Modeling and Optimization of VLSI Interconnects
, 1999
"... As very large scale integrated (VLSI) circuits move into the era of deepsubmicron (DSM) technology and gigahertz frequency, the system performance has increasingly become dominated by the interconnect delay. This dissertation presents five related research topics on interconnect layout optimizati ..."
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Cited by 5 (0 self)
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As very large scale integrated (VLSI) circuits move into the era of deepsubmicron (DSM) technology and gigahertz frequency, the system performance has increasingly become dominated by the interconnect delay. This dissertation presents five related research topics on interconnect layout optimization, and interconnect extraction and modeling: the multisource wire sizing (MSWS) problem, the simultaneous transistor and interconnect sizing (STIS) problem, the global interconnect sizing and spacing (GISS) problem, the interconnect capacitance extraction problem, and the interconnect inductance extraction problems. Given a routing tree with multiple sources, the MSWS problem determines the optimal widths of the wire segments such that the delay is minimized. We reveal several interesting properties for the optimal MSWS solution, of which the most important is the bundled refinement property. Based on this property, we propose a polynomial time algorithm, which uses iterative bundled refinement operations to compute lower and upper bounds of an optimal solution. Since the algorithm often achieves identical lower and upper bounds in experiments, the optimal solution is obtained simply by the bound computation. Furthermore, this algorithm can be used for singlesource wire sizing problem and runs 100x xxi faster than previous methods. It has replaced previous singlesource wire sizing methods in practice.
Sakallah, “Optimization of critical paths in circuits withlevelsensitive latches
 in Proc. Int. Conf. ComputerAided Design
, 1994
"... A simple extension of the critical path method is presented which allows more accurate optimization of circuits with levelsensitive latches. The extended formulation provides a sufficient set of constraints to ensure that, when all slacks are nonnegative, the corresponding circuit will be free of ..."
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Cited by 1 (0 self)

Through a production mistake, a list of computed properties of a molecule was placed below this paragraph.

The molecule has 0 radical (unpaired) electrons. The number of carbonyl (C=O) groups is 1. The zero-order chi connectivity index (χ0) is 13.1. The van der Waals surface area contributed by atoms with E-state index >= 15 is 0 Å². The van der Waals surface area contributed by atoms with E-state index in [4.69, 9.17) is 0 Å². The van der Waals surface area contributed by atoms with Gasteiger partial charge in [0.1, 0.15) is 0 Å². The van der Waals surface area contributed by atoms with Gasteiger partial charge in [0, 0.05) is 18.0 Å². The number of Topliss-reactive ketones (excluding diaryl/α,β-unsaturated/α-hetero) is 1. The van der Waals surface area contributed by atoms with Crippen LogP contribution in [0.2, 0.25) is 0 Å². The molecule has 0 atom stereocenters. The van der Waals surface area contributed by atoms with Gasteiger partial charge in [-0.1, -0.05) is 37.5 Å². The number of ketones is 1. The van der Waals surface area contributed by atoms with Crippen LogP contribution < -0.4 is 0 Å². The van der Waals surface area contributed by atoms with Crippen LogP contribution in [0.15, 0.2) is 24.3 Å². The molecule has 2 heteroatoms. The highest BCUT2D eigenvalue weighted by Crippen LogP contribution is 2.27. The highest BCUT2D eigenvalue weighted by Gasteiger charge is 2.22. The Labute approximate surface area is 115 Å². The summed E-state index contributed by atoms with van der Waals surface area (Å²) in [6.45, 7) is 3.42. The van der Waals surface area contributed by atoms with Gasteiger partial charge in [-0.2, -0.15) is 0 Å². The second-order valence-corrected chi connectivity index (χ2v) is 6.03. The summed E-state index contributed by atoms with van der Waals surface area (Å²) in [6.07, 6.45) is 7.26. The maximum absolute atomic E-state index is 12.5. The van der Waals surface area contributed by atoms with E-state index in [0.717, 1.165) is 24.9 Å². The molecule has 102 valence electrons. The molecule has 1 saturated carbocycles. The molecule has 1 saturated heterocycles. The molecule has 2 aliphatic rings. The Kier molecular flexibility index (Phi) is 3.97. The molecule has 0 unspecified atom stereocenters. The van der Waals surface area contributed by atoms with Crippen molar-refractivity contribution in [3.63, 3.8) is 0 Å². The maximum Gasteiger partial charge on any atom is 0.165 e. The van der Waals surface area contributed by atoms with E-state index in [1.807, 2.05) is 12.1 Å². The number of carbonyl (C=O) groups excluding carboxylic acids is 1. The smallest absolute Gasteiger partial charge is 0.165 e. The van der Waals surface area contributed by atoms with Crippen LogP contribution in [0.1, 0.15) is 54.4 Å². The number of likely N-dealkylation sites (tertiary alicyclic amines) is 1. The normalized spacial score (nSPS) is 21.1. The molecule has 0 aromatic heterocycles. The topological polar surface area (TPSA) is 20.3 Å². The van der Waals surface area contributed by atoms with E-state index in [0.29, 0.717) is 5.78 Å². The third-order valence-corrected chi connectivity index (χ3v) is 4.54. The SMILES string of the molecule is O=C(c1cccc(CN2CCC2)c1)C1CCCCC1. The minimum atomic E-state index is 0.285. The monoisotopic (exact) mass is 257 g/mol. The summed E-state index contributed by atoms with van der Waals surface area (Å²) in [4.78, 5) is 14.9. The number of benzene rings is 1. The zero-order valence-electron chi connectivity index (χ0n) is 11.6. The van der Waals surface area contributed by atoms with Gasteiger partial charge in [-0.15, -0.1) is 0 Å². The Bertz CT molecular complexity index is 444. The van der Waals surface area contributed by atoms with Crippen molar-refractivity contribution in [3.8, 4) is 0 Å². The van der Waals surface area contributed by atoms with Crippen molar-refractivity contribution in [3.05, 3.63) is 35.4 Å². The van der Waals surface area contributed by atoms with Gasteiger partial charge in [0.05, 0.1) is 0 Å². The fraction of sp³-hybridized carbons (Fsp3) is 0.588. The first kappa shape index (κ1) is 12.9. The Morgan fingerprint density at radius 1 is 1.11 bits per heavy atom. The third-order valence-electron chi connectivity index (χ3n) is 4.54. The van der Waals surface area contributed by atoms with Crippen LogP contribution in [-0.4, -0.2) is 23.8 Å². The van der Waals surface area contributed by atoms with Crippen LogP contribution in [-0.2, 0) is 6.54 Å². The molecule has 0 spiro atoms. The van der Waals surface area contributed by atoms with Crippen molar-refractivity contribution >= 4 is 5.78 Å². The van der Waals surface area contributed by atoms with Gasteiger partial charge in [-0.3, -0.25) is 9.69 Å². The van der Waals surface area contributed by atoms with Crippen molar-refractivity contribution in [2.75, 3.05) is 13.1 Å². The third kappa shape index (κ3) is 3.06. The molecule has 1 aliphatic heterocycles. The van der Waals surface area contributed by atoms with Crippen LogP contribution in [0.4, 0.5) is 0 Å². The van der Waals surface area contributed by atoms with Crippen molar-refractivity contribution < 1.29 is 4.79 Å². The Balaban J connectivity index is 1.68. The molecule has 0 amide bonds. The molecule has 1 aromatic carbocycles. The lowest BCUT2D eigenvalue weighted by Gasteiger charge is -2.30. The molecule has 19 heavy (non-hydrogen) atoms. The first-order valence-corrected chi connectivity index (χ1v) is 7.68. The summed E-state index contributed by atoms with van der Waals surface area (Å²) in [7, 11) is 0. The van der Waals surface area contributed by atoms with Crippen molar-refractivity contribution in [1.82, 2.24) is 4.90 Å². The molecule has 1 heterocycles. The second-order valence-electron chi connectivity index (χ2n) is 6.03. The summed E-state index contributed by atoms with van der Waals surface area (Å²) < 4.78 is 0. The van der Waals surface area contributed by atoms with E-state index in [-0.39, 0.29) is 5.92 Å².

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A simple extension of the critical path method is presented which allows more accurate optimization of circuits with levelsensitive latches. The extended formulation provides a sufficient set of constraints to ensure that, when all slacks are nonnegative, the corresponding circuit will be free of late signal timing problems. Cycle stealing is directly permitted by the formulation. However, moderate restrictions may be necessary to ensure that the timing constraint graph is acyclic. Forcing the constraint graph to be acyclic allows a broad range of existing optimization algorithms to be easily extended to better optimize circuits with levelsensitive latches. We describe the extension of two such algorithms, both of which attempt to solve the problem of selecting parts from a library to minimize area subject to a cycle time constraint. 1 The critical path method and timingdriven design When a circuit must be designed to satisfy stringent timing constraints, we say that the design is timingdriven. Researchers have described a wide variety of timingdriven design problems: logic synthesis, retiming, transistor sizing, part selection, input ordering, and placement and routing. Despite the range and variety of these problems, each approach is derived from a common framework for representing and enforcing timing constraints: the Critical Path Method (CPM) [1]. The application of CPM and a related technique called PERT to digital circuits was first described by Kirkpatrick and Clark [2] and later by Hitchcock, Smith, and Cheng [3]. In this paper, circuits are represented by a graph in which directed arcs represent delays and nodes represent electrically equipotential regions. Two special nodes, the source and sink, group circuit inputs and outputs, respectively. The circuit computation time is obtained by making a single pass through the graph. Beginning with the source